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Hydrogen gas is one of the most promising transportable fuel sources. It burns clean and has remarkably high energy density. Biologically derived hydrogen became a sustainable alternative to fossil fuel in 1999, with the discovery of microalgae cultures, which can continuously catalyze photo hydrogen production. Unfortunately, economic viability is still out of reach. We need a five-fold improvement to go to market. Dr. Iftach Yacoby and his team are bio-engineering algae that can efficiently turn light energy into hydrogen. Early lab results demonstrated a boosted hydrogen production rate that exceeds 400%.

"Hydrogen offers a clean solution to our power needs. It's the planet's most abundant element — each molecule of water contains two atoms of hydrogen. It is released naturally in the biological process of photosynthesis. Not only is it abundant, unadulterated hydrogen can generate electricity in fuel cells of next-generation electric cars, or combined with carbon dioxide, can create methane and other fuels.

In order to manipulate a system, one must understand how it works. For three billion years, photosynthesis has maintained oxygen levels in the atmosphere, limited greenhouse effects, and provided the primary source of food—plant life. In the process of photosynthesis the energy of the sun splits water molecules to release hydrogen. Hydrogen is a byproduct of the photosynthesis process. Its production is secondary to the process of converting carbon dioxide into the sugar that the organism needs to live and grow as well as other processes that compete for the energy current.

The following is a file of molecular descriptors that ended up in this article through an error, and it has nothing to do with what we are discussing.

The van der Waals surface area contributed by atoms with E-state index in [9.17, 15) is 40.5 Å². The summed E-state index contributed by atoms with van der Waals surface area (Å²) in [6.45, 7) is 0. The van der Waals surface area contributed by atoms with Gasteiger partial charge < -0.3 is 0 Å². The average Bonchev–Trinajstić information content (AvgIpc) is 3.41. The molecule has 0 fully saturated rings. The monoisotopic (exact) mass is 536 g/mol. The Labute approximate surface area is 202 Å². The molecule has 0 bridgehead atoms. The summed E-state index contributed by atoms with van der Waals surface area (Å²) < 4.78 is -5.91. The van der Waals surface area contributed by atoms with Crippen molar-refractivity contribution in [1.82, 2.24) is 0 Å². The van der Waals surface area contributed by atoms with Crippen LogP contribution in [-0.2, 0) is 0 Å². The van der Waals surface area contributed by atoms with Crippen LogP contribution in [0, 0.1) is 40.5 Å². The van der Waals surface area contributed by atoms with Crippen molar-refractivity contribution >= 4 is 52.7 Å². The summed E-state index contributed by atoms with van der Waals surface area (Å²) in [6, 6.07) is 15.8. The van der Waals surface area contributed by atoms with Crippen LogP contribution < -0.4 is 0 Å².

Can these competing processes be altered such that the production of hydrogen takes precedence? Preliminary research by scientists is affirmative. Scientists introduced a various bypasses and were able to show superior hydrogen production. At my group a synthetic enzyme suppresses sugar production to a tolerable amount for the organism, at the same time redirecting its energies into increasing hydrogen production by 400%. This and other revolutionary approaches are simple enough that they could be adopted around the world as a source of inexpensive fuel.

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